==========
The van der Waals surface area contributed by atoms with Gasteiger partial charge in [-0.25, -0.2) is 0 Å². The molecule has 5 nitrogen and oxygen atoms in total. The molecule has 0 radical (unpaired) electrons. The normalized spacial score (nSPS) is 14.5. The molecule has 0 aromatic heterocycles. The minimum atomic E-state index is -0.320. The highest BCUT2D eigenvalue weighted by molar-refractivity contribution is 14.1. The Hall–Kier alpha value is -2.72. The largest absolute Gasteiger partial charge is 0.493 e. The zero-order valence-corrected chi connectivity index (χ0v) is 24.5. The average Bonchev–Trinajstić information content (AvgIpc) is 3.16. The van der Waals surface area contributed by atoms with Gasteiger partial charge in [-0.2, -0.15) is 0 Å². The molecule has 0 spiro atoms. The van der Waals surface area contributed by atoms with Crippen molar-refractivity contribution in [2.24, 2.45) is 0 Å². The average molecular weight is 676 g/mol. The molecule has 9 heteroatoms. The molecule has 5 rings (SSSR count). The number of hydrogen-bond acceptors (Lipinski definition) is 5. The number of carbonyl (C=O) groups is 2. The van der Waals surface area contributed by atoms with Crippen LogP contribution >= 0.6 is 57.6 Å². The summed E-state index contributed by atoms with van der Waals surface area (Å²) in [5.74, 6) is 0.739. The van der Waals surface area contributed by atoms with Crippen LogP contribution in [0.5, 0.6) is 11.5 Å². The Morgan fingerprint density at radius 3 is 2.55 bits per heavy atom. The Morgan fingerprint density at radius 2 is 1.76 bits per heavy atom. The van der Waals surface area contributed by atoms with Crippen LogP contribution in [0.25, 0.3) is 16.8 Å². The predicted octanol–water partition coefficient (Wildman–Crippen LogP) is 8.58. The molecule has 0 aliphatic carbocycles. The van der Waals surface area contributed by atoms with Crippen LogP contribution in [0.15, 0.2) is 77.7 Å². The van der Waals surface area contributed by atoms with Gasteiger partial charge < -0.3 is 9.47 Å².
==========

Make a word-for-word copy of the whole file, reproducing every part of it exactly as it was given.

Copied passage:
The van der Waals surface area contributed by atoms with Gasteiger partial charge in [-0.25, -0.2) is 0 Å². The molecule has 5 nitrogen and oxygen atoms in total. The molecule has 0 radical (unpaired) electrons. The normalized spacial score (nSPS) is 14.5. The molecule has 0 aromatic heterocycles. The minimum atomic E-state index is -0.320. The highest BCUT2D eigenvalue weighted by molar-refractivity contribution is 14.1. The Hall–Kier alpha value is -2.72. The largest absolute Gasteiger partial charge is 0.493 e. The zero-order valence-corrected chi connectivity index (χ0v) is 24.5. The average Bonchev–Trinajstić information content (AvgIpc) is 3.16. The van der Waals surface area contributed by atoms with Gasteiger partial charge in [-0.2, -0.15) is 0 Å². The molecule has 0 spiro atoms. The van der Waals surface area contributed by atoms with Crippen molar-refractivity contribution in [2.24, 2.45) is 0 Å². The average molecular weight is 676 g/mol. The molecule has 9 heteroatoms. The molecule has 5 rings (SSSR count). The number of hydrogen-bond acceptors (Lipinski definition) is 5. The number of carbonyl (C=O) groups is 2. The van der Waals surface area contributed by atoms with Crippen LogP contribution >= 0.6 is 57.6 Å². The summed E-state index contributed by atoms with van der Waals surface area (Å²) in [5.74, 6) is 0.739. The van der Waals surface area contributed by atoms with Crippen LogP contribution in [0.5, 0.6) is 11.5 Å². The Morgan fingerprint density at radius 3 is 2.55 bits per heavy atom. The Morgan fingerprint density at radius 2 is 1.76 bits per heavy atom. The van der Waals surface area contributed by atoms with Crippen LogP contribution in [0.25, 0.3) is 16.8 Å². The predicted octanol–water partition coefficient (Wildman–Crippen LogP) is 8.58. The molecule has 0 aliphatic carbocycles. The van der Waals surface area contributed by atoms with Crippen LogP contribution in [0.15, 0.2) is 77.7 Å². The van der Waals surface area contributed by atoms with Gasteiger partial charge < -0.3 is 9.47 Å².